Vintage Salsa and Millstone Farm Cook Up Salsa Success

Serano, purple cayenne and white havasu peppers grown at Millstone Farm for Vintage Salsa.

Niche restaurants are special finds; an eatery like Wilton’s Vintage Salsa, has found its recipe for success in easy, family friendly, west coast Mexican fare built all around their six homemade salsas. Now, they’re adding an even more unique Wilton twist, by making limited batches of new salsas made from peppers grown at Wilton’s Millstone Farm. It’s the kind of local collaboration that stands to strengthen the larger community and help make each of the partners in the relationship stand out from the pack.

Vintage Salsa’s owners, Tiffany and Tony Tecce have worked hard in the last year to make their now year-old restaurant gain a steady foothold in the market. They’ve grown quickly, both because of a clever location–in the Wilton train station–and because they make fresh, great food. But a chance encounter with a Millstone Farm employee presented the Tecces with a new opportunity.

“In May, a guy riding the train came in at like six in the morning and said, ‘I work over at Millstone Farm, you should call them and I bet they can grow some peppers for you,'” Tony recounted. “Of course I didn’t do anything for a month, and then I called Annie Farrell, who runs the place and she said, ‘Sure, we’ll do some peppers for you.’ A month after that, we went up to Millstone, saw the pigs and chickens, and saw our pepper plants. Then Annie just showed up here at the beginning of August with some purple cayenne peppers and white havasus. Seranos are what we go through most of—it’s the most popular salsa. We got like seven pounds of seranos from Millstone. And while we don’t claim to be organic, everything we get from there is organic.”

Tony knew the appeal was that these salsa’s would be special–and limited. “I told them, ‘I don’t want a huge amount of any one type of pepper.  Just a couple of pounds of different ones, and every week or two we’d do an extra batch.’ These are peppers you can’t buy in stores. And obviously you can’t get them year round.” They’ve taken to calling the special salsas “Millstone Farm Pepper of the Week.”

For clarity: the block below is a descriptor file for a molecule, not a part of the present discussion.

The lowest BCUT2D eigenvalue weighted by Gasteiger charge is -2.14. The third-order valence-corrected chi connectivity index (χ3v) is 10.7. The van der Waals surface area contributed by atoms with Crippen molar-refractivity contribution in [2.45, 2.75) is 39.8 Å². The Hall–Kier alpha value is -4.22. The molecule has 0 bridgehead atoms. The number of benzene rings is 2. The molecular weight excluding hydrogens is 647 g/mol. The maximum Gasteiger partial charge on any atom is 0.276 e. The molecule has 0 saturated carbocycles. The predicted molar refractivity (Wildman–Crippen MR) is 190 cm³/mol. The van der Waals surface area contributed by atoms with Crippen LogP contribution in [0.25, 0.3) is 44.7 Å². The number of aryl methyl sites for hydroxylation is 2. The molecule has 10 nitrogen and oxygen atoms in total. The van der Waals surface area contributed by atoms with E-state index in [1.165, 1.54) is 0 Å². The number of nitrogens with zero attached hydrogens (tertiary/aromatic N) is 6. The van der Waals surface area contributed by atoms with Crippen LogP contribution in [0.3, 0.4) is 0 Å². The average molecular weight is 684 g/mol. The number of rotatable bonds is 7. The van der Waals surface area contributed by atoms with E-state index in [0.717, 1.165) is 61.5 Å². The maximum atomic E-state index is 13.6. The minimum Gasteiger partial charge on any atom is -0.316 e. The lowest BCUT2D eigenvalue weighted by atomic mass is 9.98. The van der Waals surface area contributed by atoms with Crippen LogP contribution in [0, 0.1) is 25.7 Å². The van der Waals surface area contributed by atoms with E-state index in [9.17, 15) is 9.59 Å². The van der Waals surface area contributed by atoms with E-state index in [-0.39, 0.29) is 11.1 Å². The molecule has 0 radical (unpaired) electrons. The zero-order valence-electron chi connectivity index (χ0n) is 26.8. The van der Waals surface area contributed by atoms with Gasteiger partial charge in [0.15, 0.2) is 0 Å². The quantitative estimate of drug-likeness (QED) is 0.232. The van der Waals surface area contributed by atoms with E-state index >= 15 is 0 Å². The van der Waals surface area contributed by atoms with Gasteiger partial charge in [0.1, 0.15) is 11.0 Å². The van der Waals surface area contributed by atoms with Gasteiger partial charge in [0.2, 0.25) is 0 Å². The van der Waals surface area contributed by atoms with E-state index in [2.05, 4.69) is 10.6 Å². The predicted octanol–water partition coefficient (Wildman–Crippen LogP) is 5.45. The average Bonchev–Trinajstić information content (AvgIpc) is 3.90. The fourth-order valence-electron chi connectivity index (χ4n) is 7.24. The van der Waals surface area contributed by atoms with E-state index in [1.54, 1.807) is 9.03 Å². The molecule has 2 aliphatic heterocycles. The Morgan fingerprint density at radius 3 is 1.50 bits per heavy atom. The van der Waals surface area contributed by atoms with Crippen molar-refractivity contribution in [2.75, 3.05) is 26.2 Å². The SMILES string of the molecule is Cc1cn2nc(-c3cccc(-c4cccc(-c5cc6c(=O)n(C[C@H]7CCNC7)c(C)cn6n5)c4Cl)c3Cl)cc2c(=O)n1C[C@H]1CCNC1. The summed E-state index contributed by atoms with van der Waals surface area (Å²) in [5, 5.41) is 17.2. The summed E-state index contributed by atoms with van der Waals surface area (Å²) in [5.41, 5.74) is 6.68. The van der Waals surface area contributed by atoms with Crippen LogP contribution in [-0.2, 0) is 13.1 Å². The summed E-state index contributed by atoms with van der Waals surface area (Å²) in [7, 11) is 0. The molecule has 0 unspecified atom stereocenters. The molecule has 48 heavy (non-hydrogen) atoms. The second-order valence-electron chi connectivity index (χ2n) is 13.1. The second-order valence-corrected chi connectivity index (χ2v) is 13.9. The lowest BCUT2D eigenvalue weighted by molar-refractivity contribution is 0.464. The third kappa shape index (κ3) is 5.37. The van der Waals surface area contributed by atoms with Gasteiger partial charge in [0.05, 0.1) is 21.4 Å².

“We got started late this year, so next year we’ll do more,” Tiffany added. Both she and Tony are excited about the kind of produce Millstone can provide for them, as the Farm does for other area restaurants, like Wilton’s Schoolhouse Restaurant and Elm in New Canaan.

“Annie said they grow purple tomatillos, but they’re all spoken for this year. I would love to mix the purple peppers with purple tomatillos and do a batch based on what we do with the green tomatillos, just in purple. I’d love to see if I can get a couple pounds of the purple tomatillos, because visually, I’d love a purple salsa, that would be cool!” said Tony.

He’s a restaurateur who gets excited about creating new dishes, lovingly describing how he tastes new kinds of peppers, or how he worked hours and late nights in his kitchen when they first developed the salsa recipes for which they’re now known. This week there’s a new Millstone salsa they’ve started offering, made from smaller, spicier purple Thai peppers. Before he’d even seen the purple Thais, Tony had been eager to figure out what it would be like to work with a pepper he’d never had before.

“It’s not an exact science, each pepper is different. Serano peppers that grow at Millstone may be different than serano peppers that grow in someone’s personal garden. We may put in a lot of the little Purple Thai ones, and who knows what that will be like. It’s fun experimenting, it’s like having a loaded gun that you don’t know if it’s going to pop out with a little flag that says ‘Pop!’”

The special batches will last only until they last. But it’s all fun for Tiffany and Tony, even the idea of working with other local farms?

“It’s all new for us. Now that I’m getting into it, it’s really neat! Who knows what else we can try. Someone mentioned Ambler, and sure, we’d love to talk to them too. We could do taste-offs between salsas from peppers grown at Ambler and others grown at Millstone!”

Editor’s personal note:  I’ve taste-tested the purple cayenne and the white havasu salsas. A lot. I’ve started hoarding the white havasu, my favorite, in the back of the fridge so my family doesn’t find it and I get to keep it all. It’s that good that I won’t share. Vintage Salsa is located at the Wilton train station, and Millstone Farm is at 180 MIllstone Road.